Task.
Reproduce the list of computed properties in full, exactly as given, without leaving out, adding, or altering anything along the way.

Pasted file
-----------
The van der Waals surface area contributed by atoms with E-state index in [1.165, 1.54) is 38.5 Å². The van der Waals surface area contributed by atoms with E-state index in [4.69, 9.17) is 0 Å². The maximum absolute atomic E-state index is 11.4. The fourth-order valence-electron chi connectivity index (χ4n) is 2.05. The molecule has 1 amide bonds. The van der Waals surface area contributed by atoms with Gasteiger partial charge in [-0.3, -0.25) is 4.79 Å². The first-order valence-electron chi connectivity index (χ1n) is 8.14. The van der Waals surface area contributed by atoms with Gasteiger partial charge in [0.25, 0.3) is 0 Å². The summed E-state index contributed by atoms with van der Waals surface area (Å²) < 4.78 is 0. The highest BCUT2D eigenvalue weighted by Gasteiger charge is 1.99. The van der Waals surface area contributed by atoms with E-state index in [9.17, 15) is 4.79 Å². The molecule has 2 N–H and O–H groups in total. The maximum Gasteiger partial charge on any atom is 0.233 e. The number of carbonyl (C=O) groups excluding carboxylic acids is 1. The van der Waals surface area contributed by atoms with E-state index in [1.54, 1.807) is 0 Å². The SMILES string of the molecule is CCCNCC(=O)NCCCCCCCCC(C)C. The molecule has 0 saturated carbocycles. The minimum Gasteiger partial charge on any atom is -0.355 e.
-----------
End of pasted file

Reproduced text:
The van der Waals surface area contributed by atoms with E-state index in [1.165, 1.54) is 38.5 Å². The van der Waals surface area contributed by atoms with E-state index in [4.69, 9.17) is 0 Å². The maximum absolute atomic E-state index is 11.4. The fourth-order valence-electron chi connectivity index (χ4n) is 2.05. The molecule has 1 amide bonds. The van der Waals surface area contributed by atoms with Gasteiger partial charge in [-0.3, -0.25) is 4.79 Å². The first-order valence-electron chi connectivity index (χ1n) is 8.14. The van der Waals surface area contributed by atoms with Gasteiger partial charge in [0.25, 0.3) is 0 Å². The summed E-state index contributed by atoms with van der Waals surface area (Å²) < 4.78 is 0. The highest BCUT2D eigenvalue weighted by Gasteiger charge is 1.99. The van der Waals surface area contributed by atoms with E-state index in [9.17, 15) is 4.79 Å². The molecule has 2 N–H and O–H groups in total. The maximum Gasteiger partial charge on any atom is 0.233 e. The number of carbonyl (C=O) groups excluding carboxylic acids is 1. The van der Waals surface area contributed by atoms with E-state index in [1.54, 1.807) is 0 Å². The SMILES string of the molecule is CCCNCC(=O)NCCCCCCCCC(C)C. The molecule has 0 saturated carbocycles. The minimum Gasteiger partial charge on any atom is -0.355 e.